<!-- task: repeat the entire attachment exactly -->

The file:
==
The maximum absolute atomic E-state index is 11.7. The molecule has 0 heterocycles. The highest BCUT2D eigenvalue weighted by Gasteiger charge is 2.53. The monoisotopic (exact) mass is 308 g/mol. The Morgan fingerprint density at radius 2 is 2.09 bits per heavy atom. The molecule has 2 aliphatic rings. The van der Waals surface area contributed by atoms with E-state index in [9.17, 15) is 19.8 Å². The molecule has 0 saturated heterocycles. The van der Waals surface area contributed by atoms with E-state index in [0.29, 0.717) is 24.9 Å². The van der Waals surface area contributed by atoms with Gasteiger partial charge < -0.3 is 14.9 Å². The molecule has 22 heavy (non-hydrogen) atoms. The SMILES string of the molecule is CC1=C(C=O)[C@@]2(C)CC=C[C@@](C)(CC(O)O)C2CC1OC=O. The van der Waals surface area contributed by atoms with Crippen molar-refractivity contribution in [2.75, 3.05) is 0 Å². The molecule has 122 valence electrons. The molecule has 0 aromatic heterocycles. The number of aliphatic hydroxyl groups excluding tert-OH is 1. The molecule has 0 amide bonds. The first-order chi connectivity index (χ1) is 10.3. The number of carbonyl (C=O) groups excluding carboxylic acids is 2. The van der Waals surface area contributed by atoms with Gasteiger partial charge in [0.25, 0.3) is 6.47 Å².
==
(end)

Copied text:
The maximum absolute atomic E-state index is 11.7. The molecule has 0 heterocycles. The highest BCUT2D eigenvalue weighted by Gasteiger charge is 2.53. The monoisotopic (exact) mass is 308 g/mol. The Morgan fingerprint density at radius 2 is 2.09 bits per heavy atom. The molecule has 2 aliphatic rings. The van der Waals surface area contributed by atoms with E-state index in [9.17, 15) is 19.8 Å². The molecule has 0 saturated heterocycles. The van der Waals surface area contributed by atoms with E-state index in [0.29, 0.717) is 24.9 Å². The van der Waals surface area contributed by atoms with Gasteiger partial charge < -0.3 is 14.9 Å². The molecule has 22 heavy (non-hydrogen) atoms. The SMILES string of the molecule is CC1=C(C=O)[C@@]2(C)CC=C[C@@](C)(CC(O)O)C2CC1OC=O. The van der Waals surface area contributed by atoms with Crippen molar-refractivity contribution in [2.75, 3.05) is 0 Å². The molecule has 122 valence electrons. The molecule has 0 aromatic heterocycles. The number of aliphatic hydroxyl groups excluding tert-OH is 1. The molecule has 0 amide bonds. The first-order chi connectivity index (χ1) is 10.3. The number of carbonyl (C=O) groups excluding carboxylic acids is 2. The van der Waals surface area contributed by atoms with Gasteiger partial charge in [0.25, 0.3) is 6.47 Å².